# Calculate the electric field using superposition

• diredragon

## Homework Statement

Find the expression for the electric field at point M(a,a,0) if the linear charge density is known ( ##Q'## ) ## Homework Equations

3. The Attempt at a Solution [/B]
I tried something like this and would like your feedback on it. I separated the triangle into three parts. First i consider only the side on the x-axis and calculate that field.
##E_x=E_{Xx}i_x + E_{Yx}i_y## I hope the notation is clear because i use ##E_x## as the total electric field of a x segment of the triangle and the ##E_{Xx}, E_{Yx}## as the vector compositions of the mention vector. Since its a square they are each ##E_x\frac{\sqrt{2}}{2}##. The same i wrote for the ##E_y## segment as that segment only adds on the vectors on the x segment but are integrated by ##dy## (see the picture). Does this make sense and is it worthwhile to continue adding the third segment, which will have to be integrated by ##dy## and ##dx##? I think i could do tCould you help me with this, it has been struggling with me for a while now xD..  Where is M? You wrote (a, a, 0), but as it is not shown in the diagram I'd like you to confirm that.
I do not understand how you get your integrands. What is the magnitude of the field at M due to an element dx at distance x from O on the X axis? What are the X and Y components of that?

The M is not shown but i confirm that that is the point where electric field is to be calculated. I can explain what i did like this:
Consider only the x-axis and the point. The Electric field do the element ##dx## is ##dE=\frac{Q'dx}{4πεr^2}##, ##r^2=a^2+x^2## and ##r## is the distance from some point on x-axis to point M. The total electric field is the integral of all elements ##dE## from ##x=0## to ##x=a##. The components of this vector are acting in x and y directions and are both equal in magnitude ##dE_x=dE_y=dEcos45=dE\frac{\sqrt{2}}{2}##

The total electric field is the integral of all elements dE from x=0 to x=a.
Yes, but that is integrating a vector. The fields from the dx elements do not all point in the same direction. You need to break it into components before integrating.

Yes, but that is integrating a vector. The fields from the dx elements do not all point in the same direction. You need to break it into components before integrating.
I thought that was what i did in the pictures i posted.. broke the electric field vector from the x segment into its components, the x and y of that vector? They are the same in magnitude as i wrote but point in different directions as indicated by ix and iy unit vectors..right?

I thought that was what i did in the pictures i posted.. broke the electric field vector from the x segment into its components, the x and y of that vector? They are the same in magnitude as i wrote but point in different directions as indicated by ix and iy unit vectors..right?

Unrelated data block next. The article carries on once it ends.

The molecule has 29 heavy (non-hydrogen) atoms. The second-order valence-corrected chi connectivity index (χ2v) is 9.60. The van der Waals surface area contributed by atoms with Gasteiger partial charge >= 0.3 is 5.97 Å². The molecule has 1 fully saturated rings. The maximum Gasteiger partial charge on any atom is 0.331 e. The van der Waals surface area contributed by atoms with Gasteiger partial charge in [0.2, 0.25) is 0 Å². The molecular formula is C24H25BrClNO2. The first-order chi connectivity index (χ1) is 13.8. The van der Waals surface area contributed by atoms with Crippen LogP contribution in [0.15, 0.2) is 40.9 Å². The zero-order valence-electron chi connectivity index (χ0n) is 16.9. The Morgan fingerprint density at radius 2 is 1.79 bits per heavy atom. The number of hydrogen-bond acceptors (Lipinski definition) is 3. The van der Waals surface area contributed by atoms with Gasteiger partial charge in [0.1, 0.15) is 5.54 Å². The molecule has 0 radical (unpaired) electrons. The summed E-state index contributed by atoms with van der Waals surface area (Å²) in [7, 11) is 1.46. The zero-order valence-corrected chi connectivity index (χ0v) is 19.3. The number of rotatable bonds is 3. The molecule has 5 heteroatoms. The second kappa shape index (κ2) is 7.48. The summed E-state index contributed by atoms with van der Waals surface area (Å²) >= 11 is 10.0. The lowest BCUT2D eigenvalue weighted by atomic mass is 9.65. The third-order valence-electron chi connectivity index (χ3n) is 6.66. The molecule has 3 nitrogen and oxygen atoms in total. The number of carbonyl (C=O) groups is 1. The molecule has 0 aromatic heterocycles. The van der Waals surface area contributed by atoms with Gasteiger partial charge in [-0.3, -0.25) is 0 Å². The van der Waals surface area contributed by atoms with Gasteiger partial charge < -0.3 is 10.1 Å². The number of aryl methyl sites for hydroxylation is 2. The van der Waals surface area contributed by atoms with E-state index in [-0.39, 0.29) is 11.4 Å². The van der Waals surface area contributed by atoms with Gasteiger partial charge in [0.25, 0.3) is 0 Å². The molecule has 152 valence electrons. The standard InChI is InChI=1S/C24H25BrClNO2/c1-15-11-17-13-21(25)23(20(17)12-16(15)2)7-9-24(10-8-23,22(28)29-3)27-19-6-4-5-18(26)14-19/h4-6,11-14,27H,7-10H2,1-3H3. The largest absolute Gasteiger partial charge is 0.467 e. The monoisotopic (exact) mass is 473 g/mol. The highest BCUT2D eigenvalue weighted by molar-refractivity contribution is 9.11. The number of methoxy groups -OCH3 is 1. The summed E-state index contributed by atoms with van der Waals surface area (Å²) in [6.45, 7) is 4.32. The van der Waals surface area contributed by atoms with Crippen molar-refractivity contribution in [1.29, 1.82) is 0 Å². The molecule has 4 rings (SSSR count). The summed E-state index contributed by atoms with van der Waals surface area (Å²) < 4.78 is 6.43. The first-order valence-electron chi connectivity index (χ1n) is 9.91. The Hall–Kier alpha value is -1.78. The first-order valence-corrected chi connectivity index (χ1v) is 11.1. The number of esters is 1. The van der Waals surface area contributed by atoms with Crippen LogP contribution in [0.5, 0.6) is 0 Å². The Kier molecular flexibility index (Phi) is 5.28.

No, you seem to have integrated wrt x before breaking it into components. That is not valid because you integrated a vector as though the direction was constant. The field due to each little dx points in a different direction.
The magnitude of the field at M from an element dx at distance x from B is ##\frac{kQ'dx}{a^2+x^2}##. What direction is it in? What are its X and Y components?

No, you seem to have integrated wrt x before breaking it into components. That is not valid because you integrated a vector as though the direction was constant. The field due to each little dx points in a different direction.
The magnitude of the field at M from an element dx at distance x from B is ##\frac{kQ'dx}{a^2+x^2}##. What direction is it in? What are its X and Y components?
##\frac{kQ'dxa}{(a^2+x^2)r}## i put the angle to be constant where it isnt. Now its ##a/r## right?

##\frac{kQ'dxa}{(a^2+x^2)r}## i put the angle to be constant where it isnt. Now its ##a/r## right?
Where r is ##\sqrt(a^2+x^2)##, that's one component, yes.

Where r is ##\sqrt(a^2+x^2)##, that's one component, yes.
The second component would then be the same but with ##x/r## factor. The same is true for the y segment components but they are integrated along ##dy## right?

The second component would then be the same but with ##x/r## factor. The same is true for the y segment components but they are integrated along ##dy## right?
Yes.

I can't seem to get the third segment right. I am integrating along ##dL## that is the length of that side but ##dL^2=dx^2+dy^2## so i have to separate the integral into two parts, the x and y and then calculate the components?

I can't seem to get the third segment right. I am integrating along ##dL## that is the length of that side but ##dL^2=dx^2+dy^2## so i have to separate the integral into two parts, the x and y and then calculate the components?
The easiest way to do that one is through a change of axes.

Yes.

The easiest way to do that one is through a change of axes.
Can i see that third segment as some z axis and the point M as being distance ##a\sqrt{2}/2## from the middle? The electric field would disappear along the z axis but would exist on the axis normal to that z? Then i would see hows that z axis connected to the other two?

third segment as some z axis and the point M as being distance ##\sqrt{2}/2 ## from the middle?
The distance from M to midpoint of BC is not ##\sqrt{2}/2 ##
The electric field would disappear along the z axis but would exist on the axis normal to that z?
Yes. Figuring out how to put the field back into components along the original axes might be the hard part.

## Homework Statement

Find the expression for the electric field at point M(a,a,0) if the linear charge density is known ( ##Q'## )
View attachment 107346

## Homework Equations

3. The Attempt at a Solution [/B]
I tried something like this and would like your feedback on it. I separated the triangle into three parts. First i consider only the side on the x-axis and calculate that field.
##E_x=E_{Xx}i_x + E_{Yx}i_y## I hope the notation is clear because i use ##E_x## as the total electric field of a x segment of the triangle and the ##E_{Xx}, E_{Yx}## as the vector compositions of the mention vector. Since its a square they are each ##E_x\frac{\sqrt{2}}{2}##. The same i wrote for the ##E_y## segment as that segment only adds on the vectors on the x segment but are integrated by ##dy## (see the picture). Does this make sense and is it worthwhile to continue adding the third segment, which will have to be integrated by ##dy## and ##dx##? I think i could do it. Could you help me with this, it has been struggling with me for a while now xD..
View attachment 107347
View attachment 107348